Hun = the 3 "superior souls of the human body." (PB2, p. 264: giving the Chinese characters)

T>ai Kuan ("Embryonic Light")

S^uan Lin ("Pleasant Magic")

You-C^in ("Remote Spirit")

P>o = the 7 "inferior souls which are the turbid spirits of the human body." (PB2, p. 269)

S^ih Kou ("Corpse Dog")

Fu-S^ih ("Latent Corpse")

C^>u:eh-yin ("Sparrow-female")

T>un-Tzei ("Swallowed Thief")

Fei-Tu ("Non-poison")

C^>u-Hui ("Removing Dirtiness")

C^>ou-Fei ("Stinking Lungs")

PB2 = Jane Huang: The Primordial Breath, Vol. II. Original Books, Torrance (CA), 1990.




It also fits with the Huastec Maya notion of one of the two souls (or spirits) that people have. The Huastec Maya word tz'itziin means 'bird' and is cognate with the Highland Guatemalan dayname Tz'ikin. The same Huastec word tz'itziin also means 'spirit' or 'soul,' and this spirit resides in the top of the head (Alcorn 1984:67).”

Mixe Indians of Oaxaca say that of the three souls possessed by human beings, one is like the sun but with bird like wings, and it remains in the body. The other two can leave the body in sleep. One of these is a "bad" soul, sits on the person's left shoulder, and has bat wings; the other is a "good" soul, sits on the right shoulder, and has eagle wings, according to Lipp, who maintains accurately that "the representation of the soul as a winged being is indigenous to Mexico as well as cosmopolitan in distribution" (1991:43).

A Quiche Maya conception of souls is similar to that of the Mixe, but the name given to one of these souls is the same as a Quiche dayname, while the meaning of the other soul's name can be linked to another dayname. The two daynames are next to eachother in the 20 day sequence but for one intervening dayname not expressed in this Quiche conception of souls. According to Earle, there are two souls, one on the front side (angele ajmac) and one on the back (angele chijenel), the first a sinner and the latter a guardian (1986:163). There is a Quiche dayname Ajmac  corresponding to Yucatec Cib  that has the same name as this soul. Alerted to daynames, it is but a short step to conclude that the soul on the back, the guardian soul, similarly relates to the 14th Yucatec dayname Ix (Jaguar, and see Kekchi Maya hix 'jaguar'). This dayname, Ix in Yucatec, is Iix in most dialects of Quiche. In one dialect of Quiche this 14th day name is Balam (Jaguar), and balam is the more common Mayan word for 'jaguar.' While the 'jaguar' is in several Mayan groups seen as a "guardian," in Yucatec, the balam spirits are specifically called "guardians" of various things important to humans, particularly of the milpa and of the village (Redfield and Villa Rojas 1962:113 4).

If the back soul is a "guardian" and corresponds to Ix (Jaguar), and the front soul is a "sinner" and corresponds to Cib, then the two souls corresponding to daynames manifest a sequence from back to front but leave a hole between them where the dayname Men should be.9 In short Cib and Ix flank the dayname Men, which is 'Seer, Shaman' in Yucatec, corresponding to Tz'ikin 'Bird' in Quiche, which has been discussed above and related by analogy to the "bird" soul of the skull, the bird in the center with the serpent wings, and the eagle avatar of the sun, which is itself related to the animal familiars of humans and to the shaman himself. The point needs no belaboring. It is simply that the description and location of human souls in the Quiche town referred to implies an attachment to daynames, which can then be seen to imply or allude to an entity occupying the central hole in the pattern; an entity that is central itself and that must be constructed or reconstructed by the audience to the discourse on the soul.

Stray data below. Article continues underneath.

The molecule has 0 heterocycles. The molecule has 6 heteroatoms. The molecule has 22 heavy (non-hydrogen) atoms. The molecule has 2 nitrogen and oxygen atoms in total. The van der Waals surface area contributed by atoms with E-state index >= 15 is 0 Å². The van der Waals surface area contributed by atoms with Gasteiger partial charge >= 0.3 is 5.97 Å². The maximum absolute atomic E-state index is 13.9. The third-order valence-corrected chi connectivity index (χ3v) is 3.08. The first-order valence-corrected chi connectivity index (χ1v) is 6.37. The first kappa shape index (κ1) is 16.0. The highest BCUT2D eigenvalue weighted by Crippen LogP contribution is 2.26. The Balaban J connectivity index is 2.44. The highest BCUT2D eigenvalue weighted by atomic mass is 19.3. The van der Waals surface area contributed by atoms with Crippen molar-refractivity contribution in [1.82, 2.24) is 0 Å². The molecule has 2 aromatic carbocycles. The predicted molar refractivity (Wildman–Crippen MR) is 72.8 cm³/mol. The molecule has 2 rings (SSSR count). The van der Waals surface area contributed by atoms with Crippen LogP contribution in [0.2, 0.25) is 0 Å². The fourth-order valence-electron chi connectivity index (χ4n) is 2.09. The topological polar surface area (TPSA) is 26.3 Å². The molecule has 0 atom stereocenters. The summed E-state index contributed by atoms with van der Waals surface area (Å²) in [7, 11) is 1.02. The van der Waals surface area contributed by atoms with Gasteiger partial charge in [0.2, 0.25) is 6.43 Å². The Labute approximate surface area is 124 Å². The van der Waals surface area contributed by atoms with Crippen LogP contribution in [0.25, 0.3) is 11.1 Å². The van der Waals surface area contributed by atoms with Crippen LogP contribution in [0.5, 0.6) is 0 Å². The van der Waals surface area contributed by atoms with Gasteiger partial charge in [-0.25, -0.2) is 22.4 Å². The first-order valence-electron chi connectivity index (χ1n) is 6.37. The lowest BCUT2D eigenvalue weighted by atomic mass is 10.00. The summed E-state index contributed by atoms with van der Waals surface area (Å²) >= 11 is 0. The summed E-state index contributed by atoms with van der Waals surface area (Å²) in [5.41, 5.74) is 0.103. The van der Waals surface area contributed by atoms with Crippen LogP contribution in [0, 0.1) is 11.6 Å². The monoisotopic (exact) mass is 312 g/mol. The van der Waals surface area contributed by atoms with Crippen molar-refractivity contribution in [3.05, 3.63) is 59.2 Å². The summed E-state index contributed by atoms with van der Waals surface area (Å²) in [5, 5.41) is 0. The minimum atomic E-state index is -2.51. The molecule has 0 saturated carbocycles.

Alcorn 1984 = Alcorn, Janis. 1984. Huastec Mayan Ethnobotany. Austin: The University of Texas Press.

Lipp 1991 = Lipp, Frank. 1991. The Mixe of Oaxaca. Austin: The University of Texas Press.

Earle 1986 = Earle, Duncan. 1986. “The metaphor of the day in Quiche.” in G. Gossen, ed., Symbol and Meaning Beyond the Closed Community. New York: Institute for Mesoamerican Studies.


Karl Taube : “Ancient and Contemporary Maya Conceptions About Field and Forest” p. 477

Vogt (1976) notes that in Zinacanteco thought there are two

souls—the innate and impersonal ch’ulel spirit, and the animal soul of the

forest, the “unruly, uncontrollable ‘wild’ and impulsive side of their behavior”

(Vogt 1976:33). Similarly, the Pedrano Tzotzil conceive of two souls, the

indestructible ch’ulel and the vulnerable wayhel animal soul identified with

the forest, darkness, and the night (Guiteras-Holmes 1961:296, 270, 288, 296,


Vogt 1976 = Vogt, E. Z. 1976. Tortillas for the gods: a symbolic analysis of Zinacanteco rituals. Harvard University Press, Cambridge, Mass.


Duncan Earle : “The Metaphor of the Day in Quiche`”. p. 88. In :- Virginia Garrard-Burnett (editrix) : On Earth as It Is in Heaven: Religion in Modern Latin America. Scholarly Resources, Wilmington (DE), 2000. JAGUAR BOOKS ON LATIN AMERICA, No. 18. pp. 71-106.

These two souls play important roles in the dream state and in death”.


Multiple Souls, Weblinks on

Ede Frecska; Levente Móró; & Hank Wesselman : "The Soul Cluster: Reconsideration of a Millennia Old Concept".

G. Kubiena : “Emotions, Five Souls and Their Specific Acupuncture Points” Chinese Kemetian Norse